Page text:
After winning the Michael Purcell on Five O’clock at Thurles last Thursday, Danny Mullins said that he ‘was surprised that Paul didn’t ride him. I think Paul was disappointed he didn’t win better the last day but to me it was over the wrong trip and on a tight track and didn’t get to show himself off. For once it wasn’t my decision!’

That seems to say that Townend has the choice though Willie Mullins suggested otherwise to Johnny Ward on the ‘On The Wire’ podcast at his recent stable tour commenting that ‘a lot of the decisions are mine and not Paul’s’ and when Gary O’Brien put it to him in a post-race interview after Burning Victory’s win in the Winning Fair on Saturday that these bookings are ‘not always Paul’s choice’, he didn’t argue though went to say that in the case of the Bobbyjo Chase ‘Paul probably had first choice.’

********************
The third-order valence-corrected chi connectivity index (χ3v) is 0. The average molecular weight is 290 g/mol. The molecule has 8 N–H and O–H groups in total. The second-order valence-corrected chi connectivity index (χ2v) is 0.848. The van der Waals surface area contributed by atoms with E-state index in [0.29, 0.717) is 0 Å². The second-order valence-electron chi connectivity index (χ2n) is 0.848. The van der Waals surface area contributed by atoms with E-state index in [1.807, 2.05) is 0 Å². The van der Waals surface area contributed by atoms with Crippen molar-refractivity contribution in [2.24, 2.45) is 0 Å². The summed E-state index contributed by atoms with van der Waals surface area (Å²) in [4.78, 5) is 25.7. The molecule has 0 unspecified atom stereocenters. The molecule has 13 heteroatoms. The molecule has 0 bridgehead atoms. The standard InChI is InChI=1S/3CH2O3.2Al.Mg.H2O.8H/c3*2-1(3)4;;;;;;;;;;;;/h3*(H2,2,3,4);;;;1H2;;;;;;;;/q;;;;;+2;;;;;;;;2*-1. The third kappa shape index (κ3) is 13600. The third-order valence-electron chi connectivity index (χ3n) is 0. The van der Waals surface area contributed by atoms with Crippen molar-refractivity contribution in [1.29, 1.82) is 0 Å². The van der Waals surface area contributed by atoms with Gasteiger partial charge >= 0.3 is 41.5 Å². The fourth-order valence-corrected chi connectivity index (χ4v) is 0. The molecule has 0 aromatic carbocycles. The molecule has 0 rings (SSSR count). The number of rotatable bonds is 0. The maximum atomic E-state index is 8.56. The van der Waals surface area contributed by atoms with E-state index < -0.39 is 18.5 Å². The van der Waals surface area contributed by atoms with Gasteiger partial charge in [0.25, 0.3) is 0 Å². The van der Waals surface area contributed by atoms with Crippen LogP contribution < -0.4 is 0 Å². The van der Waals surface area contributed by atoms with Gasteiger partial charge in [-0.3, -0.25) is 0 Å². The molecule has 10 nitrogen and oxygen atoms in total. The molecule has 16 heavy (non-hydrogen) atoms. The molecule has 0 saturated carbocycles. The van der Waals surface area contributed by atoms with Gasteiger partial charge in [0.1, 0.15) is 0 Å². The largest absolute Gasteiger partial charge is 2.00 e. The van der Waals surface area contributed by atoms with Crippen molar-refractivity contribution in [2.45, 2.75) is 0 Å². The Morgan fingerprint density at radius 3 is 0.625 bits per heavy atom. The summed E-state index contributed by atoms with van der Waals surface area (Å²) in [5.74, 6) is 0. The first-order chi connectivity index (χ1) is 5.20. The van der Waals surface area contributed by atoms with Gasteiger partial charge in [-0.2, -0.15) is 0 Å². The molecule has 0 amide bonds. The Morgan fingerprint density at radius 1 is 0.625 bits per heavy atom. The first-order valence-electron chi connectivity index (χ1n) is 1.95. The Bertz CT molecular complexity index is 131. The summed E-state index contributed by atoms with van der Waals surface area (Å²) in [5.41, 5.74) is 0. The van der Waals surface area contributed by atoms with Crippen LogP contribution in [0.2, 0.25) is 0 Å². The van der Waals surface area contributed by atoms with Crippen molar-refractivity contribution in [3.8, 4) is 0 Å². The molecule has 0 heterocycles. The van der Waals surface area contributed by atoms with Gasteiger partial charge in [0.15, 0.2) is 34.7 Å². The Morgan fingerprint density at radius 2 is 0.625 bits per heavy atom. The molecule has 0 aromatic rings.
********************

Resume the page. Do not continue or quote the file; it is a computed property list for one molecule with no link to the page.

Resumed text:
These sorts of mixed message are hardly unusual with the yard, the trainer notorious for changing his mind, often at the last minute, but it does seem that a broader spectrum of riders is having big-race winners for the yard than in Ruby Walsh’s time.

It is hard to compare those periods, not just because Townend has had the role to himself for less than a year but also because Walsh was so often injured in recent times, but one gets the sense that Ruby was very good at the political side of things, manoeuvring horses into races that suited his interests perhaps more than those of the trainer or the owners. His experience gave him clout which his replacement may not have yet.

Ruby may also have been a better judge which is a different skill-set to race-riding; it requires being a good reader of form and homework, making calls based on limited evidence. These decisions are difficult and making them against the backdrop of a trainer constantly changing his mind is unlikely to help.